I haven’t yet seen a copy of Marcelo Gleiser’s new book, but this weekend the Wall Street Journal had a review by John Gribbin, author of the 2009 multiverse-promotional effort In Search of the Multiverse. I don’t know how Gleiser treats this, but Gribbin emphasizes the multiverse as new progress in science (for some reason he’s now calling it the “metaverse”):
Within the metaverse, the story goes, there are regions that form inflating bubbles. Our universe is one such region or bubble. As Mr. Gleiser explains, the implication is that there are other universes, other bubbles far away floating across an inflating sea.
This seemingly speculative idea counts as a genuine scientific hypothesis, because it makes testable predictions. If other “bubble universes” exist in the metaverse, it is possible that, long ago, one or more of them may have collided with our universe, like two soap bubbles touching and moving apart. One effect of such a collision, Mr. Gleiser points out, would be to make ripples in the space of both bubble universes; they would leave a distinctive if faint ring-shaped pattern, known as a “cosmic wake,” in the background radiation that fills the universe. Data from the Planck satellite is being used to test this prediction right now. Is the metaverse real? We may well know in the next year or so.
This seems to be a reference to work by Matthew Kleban and collaborators, which I saw Kleban talk about recently (see here). My impression from that talk is that the actual state of affairs with Planck is that it has already looked for and ruled out most hoped-for signals of “bubble collisions”. I don’t know anyone besides Gribbin who believes that the next round of Planck data is going to answer the question “Is the metaverse real?”.
The really odd thing about the review is that Gribbin uses the multiverse to argue that John Horgan’s claims about physics in The End of Science are wrong. This is just bizarre. Gribbin and his multiverse mania for untestable theories provides strong ammunition for Horgan, since it’s the sort of thing he was warning about. Actually, I don’t recall anything in Horgan’s book about the multiverse, and suspect the idea that physics would end up embracing such an obviously empty idea was something that even he didn’t see coming. As the multiverse mania gains strength, physicists are blowing past the “End of Science” to something that has left conventional science completely behind.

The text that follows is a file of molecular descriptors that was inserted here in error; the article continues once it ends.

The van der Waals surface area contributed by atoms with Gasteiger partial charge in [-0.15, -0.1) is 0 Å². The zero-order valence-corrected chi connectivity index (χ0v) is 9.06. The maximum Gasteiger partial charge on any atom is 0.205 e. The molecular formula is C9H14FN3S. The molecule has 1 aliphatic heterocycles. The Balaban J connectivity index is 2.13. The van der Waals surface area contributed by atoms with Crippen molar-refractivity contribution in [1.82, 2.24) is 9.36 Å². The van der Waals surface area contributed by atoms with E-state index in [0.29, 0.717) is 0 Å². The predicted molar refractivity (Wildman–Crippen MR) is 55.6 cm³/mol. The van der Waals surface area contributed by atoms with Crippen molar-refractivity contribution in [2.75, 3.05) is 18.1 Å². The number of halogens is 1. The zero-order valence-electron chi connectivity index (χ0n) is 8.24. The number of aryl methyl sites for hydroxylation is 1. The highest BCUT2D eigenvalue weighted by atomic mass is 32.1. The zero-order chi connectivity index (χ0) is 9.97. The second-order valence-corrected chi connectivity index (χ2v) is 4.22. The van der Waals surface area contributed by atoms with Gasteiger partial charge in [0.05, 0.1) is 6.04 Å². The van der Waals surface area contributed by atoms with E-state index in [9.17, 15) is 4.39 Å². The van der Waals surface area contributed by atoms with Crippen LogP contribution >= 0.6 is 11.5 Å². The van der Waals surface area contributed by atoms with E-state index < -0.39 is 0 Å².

Update: I took a look again at a copy of The End of Science, and, as I remembered, the chapter on “The End of Physics” has no mention of the multiverse pseudo-explanation of why one can’t ever understand the parameters of the Standard Model. Horgan ends the chapter with a vision of physics descending into “ironic science”, endlessly studying untestable string theory models and interpretations of quantum mechanics. With the multiverse we may already have gone past that point.
In the next chapter though, “The End of Cosmology”, there’s a long section about Linde and his “self-reproducing universe theory”, so Horgan more than 20 years ago already was writing about the place we’re ending up. I was interested to see the comment he got at the time from Howard Georgi about this kind of model:
quite amusing. It’s like reading Genesis.
Georgi also is quoted as describing inflation as:
a wonderful sort of scientific myth, which is at least as good as any other creation myth I’ve ever heard.
Of course what is different now is that 20 years ago the theory establishment saw Linde’s multiverse as kind of a joke, not at all part of science. Things have changed…
Update: While my favorite local bookstore doesn’t have a copy of the Gleiser book The Island of Knowledge, you can see parts of it on Google Books. Searching on “multiverse” you can read chapters 15 and 16 of the book which deal with the issue of the testability of the string theory multiverse. Reading these shows that Gribbin seriously misrepresents what Gleiser has to say about the multiverse. The context of his discussion of “Cosmic Wakes” and the possibility of seeing them in the Planck data is to argue that even if this happened (which he describes as having an “extremely small” probability), all that would show is evidence for a neighboring universe, not a multiverse:
However, I stress again that even a positive detection of a neighboring universe would not prove the existence of a multiverse. Within the present formulation of physics the multiverse hypothesis is untestable, however compelling it may be. [Page 129]